It’s no secret that smoking cigarettes is addictive. According to the CDC, more than 42 million American adults are smokers, which is just over 18% of the population over 18. What’s more alarming is the damage caused by smoking: over 5 million deaths a year worldwide are the result of tobacco use, with 480,000 of them being in the US. Smokers (and the people who live with them) are at risk for numerous diseases, including cancer, heart disease, emphysema, and diabetes, to name a few. Most people are not unaware of the potential consequences of tobacco use, but the addiction is so strong that they continue to use tobacco products anyway. My husband was among these people, coming from a family of smokers. When we moved from New Jersey to Louisiana, the habit only got worse as cigarettes were significantly cheaper and you could still smoke in many of the public places where smoking had been prohibited in New Jersey. He went from a few cigarettes a day to half a pack or more.
Having asthma myself, I had quit smoking years ago for my health, and it had been as simple as stopping. Nicotine withdrawal symptoms peak in the first three days, and I was fortunate that I suffered little when I finally decided to quit. My experience is far from typical, though. For most people, trying to quit smoking is an uphill battle-like Sisyphus pushing that cursed rock up the mountain. The market is saturated with smoking cessation aids-gums, patches, pills and the like, most of which aren’t any cheaper than the habit you’re trying to break, and in the case of medications like Chantix, they come with myriad unpleasant side effects. Having been a smoker myself, I was sympathetic to my husband’s addiction, but I didn’t like it. I begged him to stop smoking, for his own health and for mine as well. He tried to several times, unsuccessfully. For him, it wasn’t as simple as cutting back and eventually stopping, especially not when many of the people around him who smoked had no interest in quitting. In the end, it wasn’t an expensive smoking cessation product that finally got my husband to quit-it was the Old Farmer’s Almanac and an electronic cigarette.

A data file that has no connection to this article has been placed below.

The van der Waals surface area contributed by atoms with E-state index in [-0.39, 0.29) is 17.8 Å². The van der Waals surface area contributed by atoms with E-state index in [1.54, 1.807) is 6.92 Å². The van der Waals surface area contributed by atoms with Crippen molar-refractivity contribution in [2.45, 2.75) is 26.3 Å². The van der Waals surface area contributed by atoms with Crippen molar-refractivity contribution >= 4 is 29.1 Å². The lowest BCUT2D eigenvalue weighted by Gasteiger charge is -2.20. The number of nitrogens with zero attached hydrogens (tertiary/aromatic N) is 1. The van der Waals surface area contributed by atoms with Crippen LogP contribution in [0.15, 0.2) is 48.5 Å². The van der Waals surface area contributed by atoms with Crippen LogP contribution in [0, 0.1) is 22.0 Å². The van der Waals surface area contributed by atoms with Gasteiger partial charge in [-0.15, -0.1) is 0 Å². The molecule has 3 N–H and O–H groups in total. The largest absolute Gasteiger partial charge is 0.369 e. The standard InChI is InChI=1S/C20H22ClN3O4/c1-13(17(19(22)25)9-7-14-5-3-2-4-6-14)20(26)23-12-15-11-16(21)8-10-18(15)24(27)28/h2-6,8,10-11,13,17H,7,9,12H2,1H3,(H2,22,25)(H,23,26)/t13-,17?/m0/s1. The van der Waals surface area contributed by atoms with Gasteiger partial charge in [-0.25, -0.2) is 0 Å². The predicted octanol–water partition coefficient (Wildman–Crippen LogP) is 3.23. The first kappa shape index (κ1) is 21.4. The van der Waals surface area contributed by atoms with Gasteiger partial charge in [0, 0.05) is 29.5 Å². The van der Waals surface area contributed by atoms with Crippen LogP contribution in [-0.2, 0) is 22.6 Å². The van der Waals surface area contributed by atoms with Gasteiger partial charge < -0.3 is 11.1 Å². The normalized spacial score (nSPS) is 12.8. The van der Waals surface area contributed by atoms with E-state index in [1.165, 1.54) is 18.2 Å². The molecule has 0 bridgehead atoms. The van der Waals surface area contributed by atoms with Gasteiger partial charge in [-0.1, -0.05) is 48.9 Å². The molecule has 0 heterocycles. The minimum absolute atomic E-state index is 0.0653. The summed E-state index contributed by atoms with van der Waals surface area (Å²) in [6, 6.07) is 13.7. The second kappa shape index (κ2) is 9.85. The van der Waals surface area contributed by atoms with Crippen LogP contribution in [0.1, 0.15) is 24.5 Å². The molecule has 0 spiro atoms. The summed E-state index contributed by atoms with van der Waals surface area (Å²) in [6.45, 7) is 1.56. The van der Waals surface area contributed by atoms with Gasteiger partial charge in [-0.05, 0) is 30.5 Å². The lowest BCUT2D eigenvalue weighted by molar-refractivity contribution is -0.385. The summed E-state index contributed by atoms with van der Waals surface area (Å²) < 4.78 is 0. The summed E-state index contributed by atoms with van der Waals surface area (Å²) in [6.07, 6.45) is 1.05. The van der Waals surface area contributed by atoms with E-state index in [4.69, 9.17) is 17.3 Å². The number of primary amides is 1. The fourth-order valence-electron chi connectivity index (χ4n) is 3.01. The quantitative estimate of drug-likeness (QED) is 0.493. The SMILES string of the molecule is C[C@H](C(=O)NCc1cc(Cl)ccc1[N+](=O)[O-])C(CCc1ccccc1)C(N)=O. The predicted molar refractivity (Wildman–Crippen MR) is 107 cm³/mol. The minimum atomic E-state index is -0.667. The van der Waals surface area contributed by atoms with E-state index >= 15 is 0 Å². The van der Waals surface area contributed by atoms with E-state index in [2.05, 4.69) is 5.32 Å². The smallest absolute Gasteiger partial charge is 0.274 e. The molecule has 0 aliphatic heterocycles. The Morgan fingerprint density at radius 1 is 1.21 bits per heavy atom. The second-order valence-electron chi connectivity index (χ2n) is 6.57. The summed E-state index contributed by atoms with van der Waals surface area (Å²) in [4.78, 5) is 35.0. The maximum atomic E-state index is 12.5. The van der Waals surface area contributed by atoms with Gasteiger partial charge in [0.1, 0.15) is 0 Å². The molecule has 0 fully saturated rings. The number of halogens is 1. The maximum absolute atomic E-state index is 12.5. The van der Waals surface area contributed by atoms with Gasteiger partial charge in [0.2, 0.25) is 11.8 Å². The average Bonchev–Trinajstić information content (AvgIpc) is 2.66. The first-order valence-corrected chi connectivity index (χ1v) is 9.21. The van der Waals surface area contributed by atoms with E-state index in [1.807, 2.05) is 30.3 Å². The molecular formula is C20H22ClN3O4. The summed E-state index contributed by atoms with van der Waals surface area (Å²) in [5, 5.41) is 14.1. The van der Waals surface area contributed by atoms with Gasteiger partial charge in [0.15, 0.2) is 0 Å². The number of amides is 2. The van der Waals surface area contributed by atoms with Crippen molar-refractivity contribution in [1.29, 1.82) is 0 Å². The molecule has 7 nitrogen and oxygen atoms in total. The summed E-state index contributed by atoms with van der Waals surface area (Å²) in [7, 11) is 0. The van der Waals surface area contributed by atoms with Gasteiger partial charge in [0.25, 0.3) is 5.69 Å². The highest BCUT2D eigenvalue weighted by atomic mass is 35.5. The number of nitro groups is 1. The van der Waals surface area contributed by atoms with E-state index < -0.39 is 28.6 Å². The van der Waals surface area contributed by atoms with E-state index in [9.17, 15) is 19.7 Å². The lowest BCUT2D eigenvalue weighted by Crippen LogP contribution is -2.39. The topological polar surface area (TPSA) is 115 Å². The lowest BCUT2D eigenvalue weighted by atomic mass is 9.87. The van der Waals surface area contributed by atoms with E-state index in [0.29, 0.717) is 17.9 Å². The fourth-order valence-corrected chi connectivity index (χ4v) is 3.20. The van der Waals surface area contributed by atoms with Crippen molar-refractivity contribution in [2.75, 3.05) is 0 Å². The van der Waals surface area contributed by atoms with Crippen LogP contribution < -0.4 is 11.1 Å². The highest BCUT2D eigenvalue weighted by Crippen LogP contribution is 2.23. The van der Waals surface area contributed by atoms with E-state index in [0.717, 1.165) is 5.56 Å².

How could a book about the weather and farming help someone stop smoking? It’s a good question, for sure. The short answer is that the Almanac is a lot more than just a simple weather and garden guide. If you thumb through the Almanac, you’ll find stories, recipes, anecdotes, kitchen tips, and much more. Among these is a page of the Best Days for the year, outlining what days are best to start projects, begin a diet, slaughter animals, get a haircut, and yes, quit smoking as well. We consulted the Almanac, looked up the best day to quit smoking that month, and bought my husband an ecigarette. In the past, he had tried using an ecig, but found that he still craved regular cigarettes. This time though, he quit smoking on the prescribed day and only used the ecig when his cravings were their worst. If other people invited him to smoke, he’d use his ecig instead. A few days smoke-free turned into a week, and his cravings were decreasing. A week quickly turned into a month, and soon, he wasn’t using the ecig at all. At work, he’d proudly tell his customers how he had quit smoking, and when they asked him how he’d point them to the Almanac.
Nothing else had worked for him, but something in those secret formulas must have made the difference. As of now, my husband has been smoke free for over two years, thanks to the Almanac. Now, whenever we have something that needs to be accomplished, we always check the trusty list of Best Days. So far, it has served us well.